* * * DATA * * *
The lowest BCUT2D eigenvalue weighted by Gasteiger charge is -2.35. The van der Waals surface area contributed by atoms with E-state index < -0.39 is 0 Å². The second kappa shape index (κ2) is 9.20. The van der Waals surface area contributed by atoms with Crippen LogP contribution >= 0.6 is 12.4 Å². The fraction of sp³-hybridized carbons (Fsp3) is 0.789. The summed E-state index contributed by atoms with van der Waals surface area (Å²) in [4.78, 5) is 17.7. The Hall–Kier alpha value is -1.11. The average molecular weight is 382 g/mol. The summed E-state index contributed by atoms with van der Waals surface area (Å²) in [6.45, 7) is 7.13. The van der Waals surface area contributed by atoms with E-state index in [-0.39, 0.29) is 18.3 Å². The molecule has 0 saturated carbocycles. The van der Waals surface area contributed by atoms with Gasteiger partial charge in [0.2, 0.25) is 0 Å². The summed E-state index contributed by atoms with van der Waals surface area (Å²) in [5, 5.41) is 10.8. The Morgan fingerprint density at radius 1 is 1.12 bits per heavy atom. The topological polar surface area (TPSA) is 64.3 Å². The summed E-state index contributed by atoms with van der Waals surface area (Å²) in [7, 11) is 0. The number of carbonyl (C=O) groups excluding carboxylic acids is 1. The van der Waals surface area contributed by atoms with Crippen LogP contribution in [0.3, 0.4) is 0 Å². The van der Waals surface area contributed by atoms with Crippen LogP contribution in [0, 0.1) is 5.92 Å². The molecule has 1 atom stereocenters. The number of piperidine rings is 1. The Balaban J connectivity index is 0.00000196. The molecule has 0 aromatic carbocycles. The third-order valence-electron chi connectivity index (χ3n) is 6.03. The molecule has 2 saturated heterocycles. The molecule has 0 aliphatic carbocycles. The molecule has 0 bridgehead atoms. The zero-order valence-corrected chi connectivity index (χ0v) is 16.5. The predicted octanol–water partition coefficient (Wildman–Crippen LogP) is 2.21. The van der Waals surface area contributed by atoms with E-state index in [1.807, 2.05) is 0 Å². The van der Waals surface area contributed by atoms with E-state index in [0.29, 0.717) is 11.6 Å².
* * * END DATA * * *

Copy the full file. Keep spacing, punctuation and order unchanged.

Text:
The lowest BCUT2D eigenvalue weighted by Gasteiger charge is -2.35. The van der Waals surface area contributed by atoms with E-state index < -0.39 is 0 Å². The second kappa shape index (κ2) is 9.20. The van der Waals surface area contributed by atoms with Crippen LogP contribution >= 0.6 is 12.4 Å². The fraction of sp³-hybridized carbons (Fsp3) is 0.789. The summed E-state index contributed by atoms with van der Waals surface area (Å²) in [4.78, 5) is 17.7. The Hall–Kier alpha value is -1.11. The average molecular weight is 382 g/mol. The summed E-state index contributed by atoms with van der Waals surface area (Å²) in [6.45, 7) is 7.13. The van der Waals surface area contributed by atoms with E-state index in [-0.39, 0.29) is 18.3 Å². The molecule has 0 saturated carbocycles. The van der Waals surface area contributed by atoms with Gasteiger partial charge in [0.2, 0.25) is 0 Å². The summed E-state index contributed by atoms with van der Waals surface area (Å²) in [5, 5.41) is 10.8. The Morgan fingerprint density at radius 1 is 1.12 bits per heavy atom. The topological polar surface area (TPSA) is 64.3 Å². The summed E-state index contributed by atoms with van der Waals surface area (Å²) in [7, 11) is 0. The number of carbonyl (C=O) groups excluding carboxylic acids is 1. The van der Waals surface area contributed by atoms with Crippen LogP contribution in [0.3, 0.4) is 0 Å². The van der Waals surface area contributed by atoms with Crippen LogP contribution in [0, 0.1) is 5.92 Å². The molecule has 1 atom stereocenters. The number of piperidine rings is 1. The Balaban J connectivity index is 0.00000196. The molecule has 0 aromatic carbocycles. The third-order valence-electron chi connectivity index (χ3n) is 6.03. The molecule has 2 saturated heterocycles. The molecule has 0 aliphatic carbocycles. The molecule has 0 bridgehead atoms. The zero-order valence-corrected chi connectivity index (χ0v) is 16.5. The predicted octanol–water partition coefficient (Wildman–Crippen LogP) is 2.21. The van der Waals surface area contributed by atoms with E-state index in [1.807, 2.05) is 0 Å². The van der Waals surface area contributed by atoms with E-state index in [0.29, 0.717) is 11.6 Å².